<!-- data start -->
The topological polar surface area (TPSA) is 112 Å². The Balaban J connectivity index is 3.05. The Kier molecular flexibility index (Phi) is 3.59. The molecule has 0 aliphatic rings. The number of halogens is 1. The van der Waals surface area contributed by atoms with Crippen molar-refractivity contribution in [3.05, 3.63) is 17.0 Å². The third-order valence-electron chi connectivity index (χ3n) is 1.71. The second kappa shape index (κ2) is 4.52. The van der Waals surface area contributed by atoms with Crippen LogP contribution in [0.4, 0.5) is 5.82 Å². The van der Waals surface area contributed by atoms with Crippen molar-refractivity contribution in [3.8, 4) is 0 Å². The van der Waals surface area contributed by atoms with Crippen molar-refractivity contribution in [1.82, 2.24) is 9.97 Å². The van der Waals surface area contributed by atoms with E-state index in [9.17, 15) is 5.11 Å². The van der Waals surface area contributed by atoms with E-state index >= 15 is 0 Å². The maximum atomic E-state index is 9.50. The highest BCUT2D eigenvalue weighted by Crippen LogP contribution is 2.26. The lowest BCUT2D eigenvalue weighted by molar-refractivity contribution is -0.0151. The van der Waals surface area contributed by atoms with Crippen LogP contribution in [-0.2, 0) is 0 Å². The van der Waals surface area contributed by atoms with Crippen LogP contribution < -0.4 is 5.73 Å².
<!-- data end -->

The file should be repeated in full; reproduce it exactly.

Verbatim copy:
The topological polar surface area (TPSA) is 112 Å². The Balaban J connectivity index is 3.05. The Kier molecular flexibility index (Phi) is 3.59. The molecule has 0 aliphatic rings. The number of halogens is 1. The van der Waals surface area contributed by atoms with Crippen molar-refractivity contribution in [3.05, 3.63) is 17.0 Å². The third-order valence-electron chi connectivity index (χ3n) is 1.71. The second kappa shape index (κ2) is 4.52. The van der Waals surface area contributed by atoms with Crippen LogP contribution in [0.4, 0.5) is 5.82 Å². The van der Waals surface area contributed by atoms with Crippen molar-refractivity contribution in [3.8, 4) is 0 Å². The van der Waals surface area contributed by atoms with Crippen molar-refractivity contribution in [1.82, 2.24) is 9.97 Å². The van der Waals surface area contributed by atoms with E-state index in [9.17, 15) is 5.11 Å². The van der Waals surface area contributed by atoms with E-state index >= 15 is 0 Å². The maximum atomic E-state index is 9.50. The highest BCUT2D eigenvalue weighted by Crippen LogP contribution is 2.26. The lowest BCUT2D eigenvalue weighted by molar-refractivity contribution is -0.0151. The van der Waals surface area contributed by atoms with Crippen LogP contribution in [-0.2, 0) is 0 Å². The van der Waals surface area contributed by atoms with Crippen LogP contribution < -0.4 is 5.73 Å².